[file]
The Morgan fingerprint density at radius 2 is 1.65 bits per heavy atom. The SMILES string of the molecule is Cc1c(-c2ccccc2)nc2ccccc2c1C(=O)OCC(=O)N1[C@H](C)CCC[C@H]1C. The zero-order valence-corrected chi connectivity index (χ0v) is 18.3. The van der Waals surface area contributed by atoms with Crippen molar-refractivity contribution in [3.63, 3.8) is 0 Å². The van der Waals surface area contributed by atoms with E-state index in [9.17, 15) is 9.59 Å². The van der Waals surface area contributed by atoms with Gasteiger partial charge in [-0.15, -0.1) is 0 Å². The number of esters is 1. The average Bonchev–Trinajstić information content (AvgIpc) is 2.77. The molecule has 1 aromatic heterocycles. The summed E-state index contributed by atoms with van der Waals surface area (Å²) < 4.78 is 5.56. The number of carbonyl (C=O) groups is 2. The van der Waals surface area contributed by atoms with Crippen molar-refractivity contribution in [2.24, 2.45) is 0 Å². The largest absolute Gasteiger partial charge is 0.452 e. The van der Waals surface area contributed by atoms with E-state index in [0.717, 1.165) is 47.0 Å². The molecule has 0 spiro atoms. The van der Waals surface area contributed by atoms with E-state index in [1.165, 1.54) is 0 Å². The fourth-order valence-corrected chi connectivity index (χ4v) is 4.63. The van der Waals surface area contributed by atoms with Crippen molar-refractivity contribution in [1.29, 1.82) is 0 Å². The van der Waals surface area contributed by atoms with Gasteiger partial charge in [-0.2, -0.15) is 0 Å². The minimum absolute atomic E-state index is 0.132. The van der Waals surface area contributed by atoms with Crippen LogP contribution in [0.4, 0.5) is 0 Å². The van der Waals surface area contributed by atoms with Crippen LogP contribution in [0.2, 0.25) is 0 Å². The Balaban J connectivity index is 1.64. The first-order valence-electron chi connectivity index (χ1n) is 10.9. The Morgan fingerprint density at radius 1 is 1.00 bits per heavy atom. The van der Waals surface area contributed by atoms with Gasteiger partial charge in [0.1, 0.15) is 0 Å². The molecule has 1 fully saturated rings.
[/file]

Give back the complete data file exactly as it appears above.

The Morgan fingerprint density at radius 2 is 1.65 bits per heavy atom. The SMILES string of the molecule is Cc1c(-c2ccccc2)nc2ccccc2c1C(=O)OCC(=O)N1[C@H](C)CCC[C@H]1C. The zero-order valence-corrected chi connectivity index (χ0v) is 18.3. The van der Waals surface area contributed by atoms with Crippen molar-refractivity contribution in [3.63, 3.8) is 0 Å². The van der Waals surface area contributed by atoms with E-state index in [9.17, 15) is 9.59 Å². The van der Waals surface area contributed by atoms with Gasteiger partial charge in [-0.15, -0.1) is 0 Å². The number of esters is 1. The average Bonchev–Trinajstić information content (AvgIpc) is 2.77. The molecule has 1 aromatic heterocycles. The summed E-state index contributed by atoms with van der Waals surface area (Å²) < 4.78 is 5.56. The number of carbonyl (C=O) groups is 2. The van der Waals surface area contributed by atoms with Crippen molar-refractivity contribution in [2.24, 2.45) is 0 Å². The largest absolute Gasteiger partial charge is 0.452 e. The van der Waals surface area contributed by atoms with E-state index in [0.717, 1.165) is 47.0 Å². The molecule has 0 spiro atoms. The van der Waals surface area contributed by atoms with E-state index in [1.165, 1.54) is 0 Å². The fourth-order valence-corrected chi connectivity index (χ4v) is 4.63. The van der Waals surface area contributed by atoms with Crippen molar-refractivity contribution in [1.29, 1.82) is 0 Å². The van der Waals surface area contributed by atoms with Gasteiger partial charge in [-0.2, -0.15) is 0 Å². The minimum absolute atomic E-state index is 0.132. The van der Waals surface area contributed by atoms with Crippen LogP contribution in [0.4, 0.5) is 0 Å². The van der Waals surface area contributed by atoms with Crippen LogP contribution in [0.2, 0.25) is 0 Å². The Balaban J connectivity index is 1.64. The first-order valence-electron chi connectivity index (χ1n) is 10.9. The Morgan fingerprint density at radius 1 is 1.00 bits per heavy atom. The van der Waals surface area contributed by atoms with Gasteiger partial charge in [0.1, 0.15) is 0 Å². The molecule has 1 fully saturated rings.